Ice, Music, Showbiz, Walks in Waco

I’m not in a writing mood this morning, but I’d be remiss not to mention our weekend adventures in Waco. [Kathy->] and I went up Saturday afternoon for the Baylor All-University Sing, a 19 act song & dance extravaganza that the school puts on every year. Jason and Barry are heavily involved in a variety of roles: orchestrating, playing in the pit, directing, prop-building, and more, so we figured that it was our duty as friends to get up there to see the thing. It was a super time: there were great acts, Jason gave us a backstage tour, the music was spectacularly well done, and we were in the company of some good folks.

After the show finished up, we retired to Taco Cabana for a little bit of late night dinner. Barry and I had both grabbed great hunks of dry ice that had been thrown out after the show, so we merrily played with them on the table, creating great clouds of smoke, freezing Dr. Pepper and salsa into little munchable chips, and generally having a grand ol’ time until the Taco Cabana lady came over and said that the police at a nearby table said that we’d need to stop or they’d have to ask us to leave. (I think she was fibbing: if the Police had a problem with it, I’m sure they’d have let us know directly.)

Anyway, by that time, the roads were iced over and I-35 was laced with wrecks, so we decided to stay overnight. Christina and Steven, who were keeping the kids, graciously agreed to keep them wrangled for a bit longer with help from Lori. After enjoying Barry’s conversation, Italian soda, and chocolate for a bit longer, we crashed in another friends house, though he didn’t know it, since he was elsewhere that night. (Thanks, Joe!)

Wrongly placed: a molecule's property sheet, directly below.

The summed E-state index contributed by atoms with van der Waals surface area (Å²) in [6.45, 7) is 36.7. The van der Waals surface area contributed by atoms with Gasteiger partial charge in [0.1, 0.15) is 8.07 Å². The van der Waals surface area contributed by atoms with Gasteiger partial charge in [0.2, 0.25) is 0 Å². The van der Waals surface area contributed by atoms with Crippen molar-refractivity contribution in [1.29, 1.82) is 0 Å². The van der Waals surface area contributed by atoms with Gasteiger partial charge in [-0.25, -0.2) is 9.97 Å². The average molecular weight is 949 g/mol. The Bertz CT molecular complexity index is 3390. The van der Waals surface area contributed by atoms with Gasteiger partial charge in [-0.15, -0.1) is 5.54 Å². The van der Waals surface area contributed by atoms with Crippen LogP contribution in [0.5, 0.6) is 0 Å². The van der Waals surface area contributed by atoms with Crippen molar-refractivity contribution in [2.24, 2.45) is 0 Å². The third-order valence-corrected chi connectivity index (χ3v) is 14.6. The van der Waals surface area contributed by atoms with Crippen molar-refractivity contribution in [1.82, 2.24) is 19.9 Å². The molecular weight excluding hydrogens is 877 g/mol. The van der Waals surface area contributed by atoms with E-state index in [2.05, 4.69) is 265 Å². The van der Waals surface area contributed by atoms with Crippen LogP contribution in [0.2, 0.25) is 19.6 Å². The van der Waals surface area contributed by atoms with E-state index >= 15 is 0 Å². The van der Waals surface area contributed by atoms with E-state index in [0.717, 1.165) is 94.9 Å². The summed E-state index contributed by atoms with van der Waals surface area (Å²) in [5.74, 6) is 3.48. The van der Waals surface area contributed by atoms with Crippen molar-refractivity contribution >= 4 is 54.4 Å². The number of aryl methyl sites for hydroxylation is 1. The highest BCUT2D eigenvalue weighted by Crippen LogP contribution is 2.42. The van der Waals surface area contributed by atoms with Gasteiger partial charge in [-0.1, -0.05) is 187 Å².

Come morning, I was getting restless, so took a long walk around the Baylor campus, which I’d never had occasion to explore before. It’s a really nice place, with a delightfully civilized collection of porch swings, fountains, walks along water, and huge live oak scattered about. The architecture is a motley assortment, ranging from marble-and-stained-glass shrines to learning to ultra-utilitarian brick cubes. (Ironically, the Fine Arts building was one of the most architecturally spare places I saw.)

Come noon, we started south, stopping only in Temple to eat at what instantly became my new favorite Taqueria. Not only did they have nopalito (cactus) tacos on the menu (which were quite delicious), but they also bring chips, two kinds of salsa (fresh and cooked) and queso to the table when you sit down. The food was outstanding and the prices reasonable.